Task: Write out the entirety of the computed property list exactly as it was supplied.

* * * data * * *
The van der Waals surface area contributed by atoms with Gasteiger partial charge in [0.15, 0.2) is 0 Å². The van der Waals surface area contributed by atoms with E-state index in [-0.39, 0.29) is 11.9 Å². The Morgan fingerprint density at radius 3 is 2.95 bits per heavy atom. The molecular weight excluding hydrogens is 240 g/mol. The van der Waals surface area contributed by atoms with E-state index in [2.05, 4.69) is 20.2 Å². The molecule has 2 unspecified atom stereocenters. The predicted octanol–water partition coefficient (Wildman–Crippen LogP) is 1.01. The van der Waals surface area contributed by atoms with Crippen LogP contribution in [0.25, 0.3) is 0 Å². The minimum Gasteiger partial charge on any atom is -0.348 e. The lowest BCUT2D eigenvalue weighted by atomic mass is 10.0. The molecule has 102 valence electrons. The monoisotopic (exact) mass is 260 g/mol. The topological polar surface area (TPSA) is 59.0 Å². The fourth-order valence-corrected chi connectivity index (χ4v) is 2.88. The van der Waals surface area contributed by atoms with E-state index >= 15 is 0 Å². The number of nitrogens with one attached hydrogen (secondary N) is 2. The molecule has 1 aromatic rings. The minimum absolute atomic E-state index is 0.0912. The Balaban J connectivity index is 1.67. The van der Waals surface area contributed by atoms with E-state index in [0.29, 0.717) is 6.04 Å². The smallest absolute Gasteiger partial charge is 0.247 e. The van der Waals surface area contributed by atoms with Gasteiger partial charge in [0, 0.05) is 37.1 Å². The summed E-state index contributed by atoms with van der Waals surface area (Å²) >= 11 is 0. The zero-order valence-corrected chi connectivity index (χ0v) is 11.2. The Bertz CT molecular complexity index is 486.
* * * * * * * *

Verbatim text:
The van der Waals surface area contributed by atoms with Gasteiger partial charge in [0.15, 0.2) is 0 Å². The van der Waals surface area contributed by atoms with E-state index in [-0.39, 0.29) is 11.9 Å². The Morgan fingerprint density at radius 3 is 2.95 bits per heavy atom. The molecular weight excluding hydrogens is 240 g/mol. The van der Waals surface area contributed by atoms with E-state index in [2.05, 4.69) is 20.2 Å². The molecule has 2 unspecified atom stereocenters. The predicted octanol–water partition coefficient (Wildman–Crippen LogP) is 1.01. The van der Waals surface area contributed by atoms with Crippen LogP contribution in [0.25, 0.3) is 0 Å². The minimum Gasteiger partial charge on any atom is -0.348 e. The lowest BCUT2D eigenvalue weighted by atomic mass is 10.0. The molecule has 102 valence electrons. The monoisotopic (exact) mass is 260 g/mol. The topological polar surface area (TPSA) is 59.0 Å². The fourth-order valence-corrected chi connectivity index (χ4v) is 2.88. The van der Waals surface area contributed by atoms with E-state index >= 15 is 0 Å². The number of nitrogens with one attached hydrogen (secondary N) is 2. The molecule has 1 aromatic rings. The minimum absolute atomic E-state index is 0.0912. The Balaban J connectivity index is 1.67. The van der Waals surface area contributed by atoms with E-state index in [0.29, 0.717) is 6.04 Å². The smallest absolute Gasteiger partial charge is 0.247 e. The van der Waals surface area contributed by atoms with Gasteiger partial charge in [0, 0.05) is 37.1 Å². The summed E-state index contributed by atoms with van der Waals surface area (Å²) >= 11 is 0. The zero-order valence-corrected chi connectivity index (χ0v) is 11.2. The Bertz CT molecular complexity index is 486.